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It is well-known that $(-1)^j \sum_{i=0}^j (-1)^i\binom{n}{i} \geq 0$. This inequality can be used to prove Bonferroni's inequalities for example. Recently I noticed that a similar inequality applies to non-negative unimodal sequences with alternating zero sum: if $a_0 \leq a_1 \leq \ldots \leq a_k \geq a_{k+1} \geq \dots \geq a_{n}$ with $\sum_{i=0}^n (-1)^i a_i = 0$ then $(-1)^j \sum_{i=0}^j (-1)^i a_i \geq 0$ for $j=0 \ldots n$. Of course the binomial sequence is just a special case. My question is if anyone has any knowledge of this property of unimodal sequences having appeared or having been used anywhere in the literature? Thanks.

Jose A Rodriguez

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2 Answers 2

Closely related ideas come up in discrete Morse theory too, in proving the Morse inequalities.

You can prove your inequality combinatorially by a sign-reversing involution argument, i.e. a type of matching argument, as follows. Make a graded partially ordered set with $a_i$ elements at rank $i$, i.e. in the $i$-th level of the poset, for each $i$. Now include all possible edges between ranks $i$ and $i+1$ for each $i$. I am assuming the $a_i$'s are integers, but you can do a weighted version otherwise.

Greedily start at rank $0$, taking each element of rank $i$ for $i < k$ which hasn't already been matched with an element of rank $i-1$ and matching it with an element of rank $i+1$. Likewise, start at rank $n$ and proceed downwards through the poset, greedily taking element of rank $n-i$ for $n-i > k$ which hasn't already been matched with an element of rank $n-i+1$ and matching it with an element of rank $n-i-1$. When we get to rank $k+1$, we must only match with those elements of rank $k$ that weren't already matched with elements of rank $k-1$. The fact that the alternating sum is 0 tells us we can get a complete matching this way.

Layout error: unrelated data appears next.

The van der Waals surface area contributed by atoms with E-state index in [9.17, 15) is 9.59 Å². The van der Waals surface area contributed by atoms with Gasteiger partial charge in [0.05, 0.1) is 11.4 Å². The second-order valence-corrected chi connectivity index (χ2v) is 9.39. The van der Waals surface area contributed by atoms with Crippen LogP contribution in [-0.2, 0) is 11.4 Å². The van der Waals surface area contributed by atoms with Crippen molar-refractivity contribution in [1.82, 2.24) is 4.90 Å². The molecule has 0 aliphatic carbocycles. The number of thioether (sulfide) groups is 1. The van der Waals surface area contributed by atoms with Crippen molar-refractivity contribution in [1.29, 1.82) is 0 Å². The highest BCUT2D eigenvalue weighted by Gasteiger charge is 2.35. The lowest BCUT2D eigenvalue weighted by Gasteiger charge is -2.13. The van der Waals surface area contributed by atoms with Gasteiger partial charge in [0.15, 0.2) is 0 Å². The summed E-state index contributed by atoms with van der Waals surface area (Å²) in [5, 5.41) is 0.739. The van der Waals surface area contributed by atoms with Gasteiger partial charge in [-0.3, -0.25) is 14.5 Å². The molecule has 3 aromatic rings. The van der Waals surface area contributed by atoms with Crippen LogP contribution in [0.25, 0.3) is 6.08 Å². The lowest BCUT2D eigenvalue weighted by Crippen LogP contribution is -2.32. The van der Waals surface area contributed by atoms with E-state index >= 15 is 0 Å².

Now we can interpret $(-1)^j\sum_{i=0}^j (-1)^i a_i$ as the number of elements at rank $j$ that have been matched with elements at rank $j+1$, so in particular as a nonnegative integer. To see this, assign weight $+1$ to each element at rank $j$ or at any other rank of the same parity as $j$; assign weight $-1$ to the elements whose rank differs from $j$ by an odd number. The alternating sum you consider is now the sum of the weights for ranks $0$ to $j$. Each matching edge completely contained in the lowest $j$ ranks contributes 0 to this alternating sum, whereas each element of rank $j$ that is matched with an element of rank $j+1$ contributes 1 to this alternating sum.

I agree with Vladimir that this is a very nice observation you've made!

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For $k=0$ (a decreasing sequence), the proof is more or less the key idea that makes Leibniz convergence test work, for instance. Since the total alternating sum is zero, you are always reduced to the case $k=0$ (if you go past the mode, you can replace your sum with the "better half" of the total alternating sum), so it is not much of a generalisation. It's a very cute observation though!

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